Monday, February 28, 2011

My PowerMac is now a $4000 brick

I just tried to install Java 1.6 (i.e. Java 6) on my 4 processor PowerMac, after having followed the instructions and paid $150 for a new MacOS Leopard 1.5.6 Operating System, and applied all the updates up to 1.5.8 in order, including all the Java updates from Apple. "Oooooooooh Sooorry, you can't run Java 6 because *you don't have an Intel processor!*" What!?

Without Java, my Mac is good for running ProTools, which I do. But without Java, I can not do the work that I get paid to do, which is to be a Java programmer. So this machine is useless if I want to use it for work. But also, any Java app written since 2008 has the right to rely on Java 6. So a whole raft of applications can't be deployed on a PowerPC-based Mac.

Now hold on, you say. Your PowerMac G5 is 6 years old! (Never mind that Java 6 was released the same year my G5 was.) But, I say, you haven't looked inside this machine. It easily cost twice what commodity hardware would have cost me at the time I bought it. It is made from machined aluminum. It has a liquid cooled core with a radiator. It has machined, well-designed, beautiful, expensive parts. This machine was built to last twenty years if you keep the dust out of it. And Apple built a reputation on backwards compatibility and support. Well that's all gone now, it seems. They are playing the same game Microsoft is: every two to three years you should buy a new Mac, preferably in the $3,000 - $4,000 range. Because it's better hardware. It will outlast your crappy Dell which dies after two years because of crappy, proprietary power sub-sytems. But what does it matter if the hardware lasts, if the OS doesn't get upgraded?

Also, as I see it, I can not now use my PowerMac if I want to use the best programming language in the world, that is widely accepted, and may be one of the languages that we could have standardized on. Except everyone wants to kill Java. Microsoft wanted to kill it so much that they intentionally broke their own implementation, and wrote a competing look-alike language, with the help of a hired gun: Anders Hejlsberg, the designer of Delphi from Borland, who contributed in a big way to the Java component model. Oracle wants to kill Java, too. They wanted to kill it so badly, they bought it along with Sun Microsystem, and made it even more proprietary than Sun had. Oracle allows us a quasi-open-source solution called OpenJDK which will build on Linux, but is a time-lag from the main development line. This appeases folks, and is mosly available and free, but it means they retain control. What the world needs is an open source language as robust, secure, mature, fast, and good as Java, that is not owned by any for-profit-corporate entity.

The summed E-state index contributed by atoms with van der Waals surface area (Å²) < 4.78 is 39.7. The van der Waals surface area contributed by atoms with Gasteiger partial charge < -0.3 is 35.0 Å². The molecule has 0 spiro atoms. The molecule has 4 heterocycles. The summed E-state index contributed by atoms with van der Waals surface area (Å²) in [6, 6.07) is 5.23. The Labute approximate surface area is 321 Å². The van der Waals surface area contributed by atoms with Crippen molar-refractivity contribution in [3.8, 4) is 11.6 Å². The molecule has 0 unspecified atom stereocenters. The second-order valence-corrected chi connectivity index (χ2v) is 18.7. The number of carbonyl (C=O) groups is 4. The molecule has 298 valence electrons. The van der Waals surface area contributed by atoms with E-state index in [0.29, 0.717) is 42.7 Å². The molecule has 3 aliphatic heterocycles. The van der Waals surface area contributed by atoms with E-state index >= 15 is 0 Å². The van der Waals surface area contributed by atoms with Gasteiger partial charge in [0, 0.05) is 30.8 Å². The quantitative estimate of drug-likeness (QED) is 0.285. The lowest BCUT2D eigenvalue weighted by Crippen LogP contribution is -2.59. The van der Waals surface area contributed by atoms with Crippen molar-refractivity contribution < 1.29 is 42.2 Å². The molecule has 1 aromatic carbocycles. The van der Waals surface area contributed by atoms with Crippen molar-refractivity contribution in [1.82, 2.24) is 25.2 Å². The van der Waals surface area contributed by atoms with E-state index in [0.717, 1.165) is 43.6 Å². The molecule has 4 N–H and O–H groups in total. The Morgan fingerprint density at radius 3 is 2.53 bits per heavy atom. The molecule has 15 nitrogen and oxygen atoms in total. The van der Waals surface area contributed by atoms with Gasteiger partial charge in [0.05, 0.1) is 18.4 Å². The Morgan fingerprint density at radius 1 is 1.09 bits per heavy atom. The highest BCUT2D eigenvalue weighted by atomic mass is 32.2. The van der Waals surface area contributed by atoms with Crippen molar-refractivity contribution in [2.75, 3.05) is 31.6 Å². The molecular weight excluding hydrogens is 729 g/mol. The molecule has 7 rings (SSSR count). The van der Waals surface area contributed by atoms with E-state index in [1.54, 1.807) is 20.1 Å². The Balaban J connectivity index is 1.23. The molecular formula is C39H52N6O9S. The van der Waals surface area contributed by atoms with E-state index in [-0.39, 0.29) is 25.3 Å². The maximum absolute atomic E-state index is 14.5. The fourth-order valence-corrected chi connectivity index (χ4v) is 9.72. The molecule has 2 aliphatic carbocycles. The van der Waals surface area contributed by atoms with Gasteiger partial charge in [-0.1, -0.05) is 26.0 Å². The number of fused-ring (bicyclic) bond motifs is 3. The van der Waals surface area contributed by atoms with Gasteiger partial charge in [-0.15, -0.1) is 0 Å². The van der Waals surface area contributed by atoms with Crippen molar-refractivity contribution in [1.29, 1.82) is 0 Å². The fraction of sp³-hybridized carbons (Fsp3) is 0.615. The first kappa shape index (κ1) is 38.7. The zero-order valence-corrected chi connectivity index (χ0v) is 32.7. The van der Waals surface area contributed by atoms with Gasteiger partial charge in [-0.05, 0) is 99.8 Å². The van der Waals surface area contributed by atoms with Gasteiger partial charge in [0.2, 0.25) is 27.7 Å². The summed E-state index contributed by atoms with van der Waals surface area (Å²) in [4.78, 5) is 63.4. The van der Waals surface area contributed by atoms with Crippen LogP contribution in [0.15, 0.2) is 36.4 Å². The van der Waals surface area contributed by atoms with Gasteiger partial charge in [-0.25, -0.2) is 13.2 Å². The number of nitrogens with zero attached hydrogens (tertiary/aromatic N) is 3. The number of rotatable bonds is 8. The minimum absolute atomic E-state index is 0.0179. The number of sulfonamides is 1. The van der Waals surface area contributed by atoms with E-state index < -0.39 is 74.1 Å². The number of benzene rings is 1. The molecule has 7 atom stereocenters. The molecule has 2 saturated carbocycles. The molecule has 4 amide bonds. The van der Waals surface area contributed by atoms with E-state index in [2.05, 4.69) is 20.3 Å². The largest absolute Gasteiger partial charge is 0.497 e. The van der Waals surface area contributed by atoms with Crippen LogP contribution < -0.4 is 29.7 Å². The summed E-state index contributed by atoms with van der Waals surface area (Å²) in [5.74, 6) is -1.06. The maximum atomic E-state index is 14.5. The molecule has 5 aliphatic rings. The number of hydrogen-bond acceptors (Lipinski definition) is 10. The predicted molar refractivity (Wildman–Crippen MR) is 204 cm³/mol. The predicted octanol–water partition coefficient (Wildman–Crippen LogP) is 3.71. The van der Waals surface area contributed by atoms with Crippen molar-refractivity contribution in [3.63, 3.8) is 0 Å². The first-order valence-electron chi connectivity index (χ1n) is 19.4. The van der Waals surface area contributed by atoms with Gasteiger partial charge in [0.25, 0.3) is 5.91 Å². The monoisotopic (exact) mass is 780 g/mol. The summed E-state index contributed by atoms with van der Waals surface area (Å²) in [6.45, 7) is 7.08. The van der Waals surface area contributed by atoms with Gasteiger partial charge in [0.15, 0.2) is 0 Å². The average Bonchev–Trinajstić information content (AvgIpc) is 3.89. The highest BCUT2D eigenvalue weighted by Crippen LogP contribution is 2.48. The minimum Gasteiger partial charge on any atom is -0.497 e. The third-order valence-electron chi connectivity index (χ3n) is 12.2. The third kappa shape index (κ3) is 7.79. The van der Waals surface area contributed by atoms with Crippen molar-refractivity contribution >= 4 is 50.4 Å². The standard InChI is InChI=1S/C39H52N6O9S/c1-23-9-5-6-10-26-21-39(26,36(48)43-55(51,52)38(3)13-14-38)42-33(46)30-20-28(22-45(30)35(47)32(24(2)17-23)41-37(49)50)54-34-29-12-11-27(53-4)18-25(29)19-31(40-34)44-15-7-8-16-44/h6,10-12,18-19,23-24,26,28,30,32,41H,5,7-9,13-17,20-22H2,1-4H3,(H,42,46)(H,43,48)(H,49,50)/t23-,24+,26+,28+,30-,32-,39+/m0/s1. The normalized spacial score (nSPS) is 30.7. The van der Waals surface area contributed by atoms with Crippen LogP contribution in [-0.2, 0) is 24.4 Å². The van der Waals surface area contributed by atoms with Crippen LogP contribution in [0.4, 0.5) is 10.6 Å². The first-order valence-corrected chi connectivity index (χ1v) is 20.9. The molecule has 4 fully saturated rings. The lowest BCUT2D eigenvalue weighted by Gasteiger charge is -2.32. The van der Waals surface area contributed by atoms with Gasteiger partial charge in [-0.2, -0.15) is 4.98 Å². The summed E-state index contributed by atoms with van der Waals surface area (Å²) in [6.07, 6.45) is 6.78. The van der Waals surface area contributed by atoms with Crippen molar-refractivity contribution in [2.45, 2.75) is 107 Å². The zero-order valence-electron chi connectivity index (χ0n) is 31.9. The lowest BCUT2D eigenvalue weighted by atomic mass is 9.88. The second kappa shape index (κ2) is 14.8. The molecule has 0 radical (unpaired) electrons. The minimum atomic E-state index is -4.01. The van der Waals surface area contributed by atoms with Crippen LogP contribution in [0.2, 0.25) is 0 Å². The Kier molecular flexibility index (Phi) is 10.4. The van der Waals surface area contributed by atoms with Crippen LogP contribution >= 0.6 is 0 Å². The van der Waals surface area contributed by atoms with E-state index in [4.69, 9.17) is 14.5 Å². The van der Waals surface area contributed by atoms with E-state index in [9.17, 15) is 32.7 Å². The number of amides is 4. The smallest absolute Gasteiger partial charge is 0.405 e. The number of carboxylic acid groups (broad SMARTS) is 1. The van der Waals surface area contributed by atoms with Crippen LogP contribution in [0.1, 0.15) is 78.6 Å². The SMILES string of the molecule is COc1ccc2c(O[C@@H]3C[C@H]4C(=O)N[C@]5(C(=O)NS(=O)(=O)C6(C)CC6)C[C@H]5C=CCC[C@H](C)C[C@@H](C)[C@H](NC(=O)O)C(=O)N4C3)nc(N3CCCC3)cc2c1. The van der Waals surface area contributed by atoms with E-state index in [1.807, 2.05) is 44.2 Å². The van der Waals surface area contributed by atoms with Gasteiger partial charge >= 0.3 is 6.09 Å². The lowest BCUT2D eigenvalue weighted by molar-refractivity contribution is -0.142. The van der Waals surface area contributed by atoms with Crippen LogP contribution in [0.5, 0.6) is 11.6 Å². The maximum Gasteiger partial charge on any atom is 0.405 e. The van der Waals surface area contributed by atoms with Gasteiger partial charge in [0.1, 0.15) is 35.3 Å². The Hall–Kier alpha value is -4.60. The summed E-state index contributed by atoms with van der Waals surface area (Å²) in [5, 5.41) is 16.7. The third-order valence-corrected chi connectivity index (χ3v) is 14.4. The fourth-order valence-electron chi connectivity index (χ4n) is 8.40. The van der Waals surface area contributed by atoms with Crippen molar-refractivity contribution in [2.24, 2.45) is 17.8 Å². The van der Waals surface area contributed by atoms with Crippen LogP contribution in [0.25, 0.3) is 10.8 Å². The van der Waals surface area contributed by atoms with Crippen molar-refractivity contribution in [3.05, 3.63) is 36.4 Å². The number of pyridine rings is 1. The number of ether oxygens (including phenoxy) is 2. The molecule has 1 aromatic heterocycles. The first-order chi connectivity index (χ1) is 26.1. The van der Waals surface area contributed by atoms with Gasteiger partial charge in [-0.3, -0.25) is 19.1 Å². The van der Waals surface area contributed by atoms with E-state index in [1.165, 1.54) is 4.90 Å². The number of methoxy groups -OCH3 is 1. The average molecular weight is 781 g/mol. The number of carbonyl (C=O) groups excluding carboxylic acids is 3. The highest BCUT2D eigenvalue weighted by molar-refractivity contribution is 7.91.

Mac wanted to kill Java so badly, they insisted that no one else could build Java for the Mac. Then they don't release security updates when the fixes are available. Then they decide to not support Java 6 on non-Intel macs. The tech support lady, when I asked her if I now had a $4000 brick, said that if I wanted to run Java 6 that I'd need to upgrade my entire system to Intel. Since when is buying a new machine called "upgrading?"

Then there's Apple's refusal to distribute Java on the iPhone. Tiny devices that are intermittently connected to network are what Java was designed for. Most phones have Java. The Android phones are making a smashing success using Java. So why doesn't Apple want to support Java on their phone?

So why do I claim that everyone wants to kill Java? I don't have a smoking gun, just this: if you have Java, it's one step closer to not needing a branded operating system. Java is a system you can run on a computer that will run many kinds of applications, and replaces many core operating system features. And does it in a particularly device-independent, OS-independent, network-aware way.

But you can't make money selling operating systems that don't have some sex appeal, and you can't have sex appeal without branding. So coming up with 5 new apps that flip pages in 3D is more important than providing security updates and version updates to core frameworks. Especially if those frameworks don't have happy little nibbled apple cores floating in a rotating 3D purple-starred galaxy.

So the Hell with Apple, and Microsoft and Larry Ellison. Software moves too fast for maturity. That's not Larry's fault. It's just that Larry, Bill, and Steve know this and have figured out how to make money on this mayhem.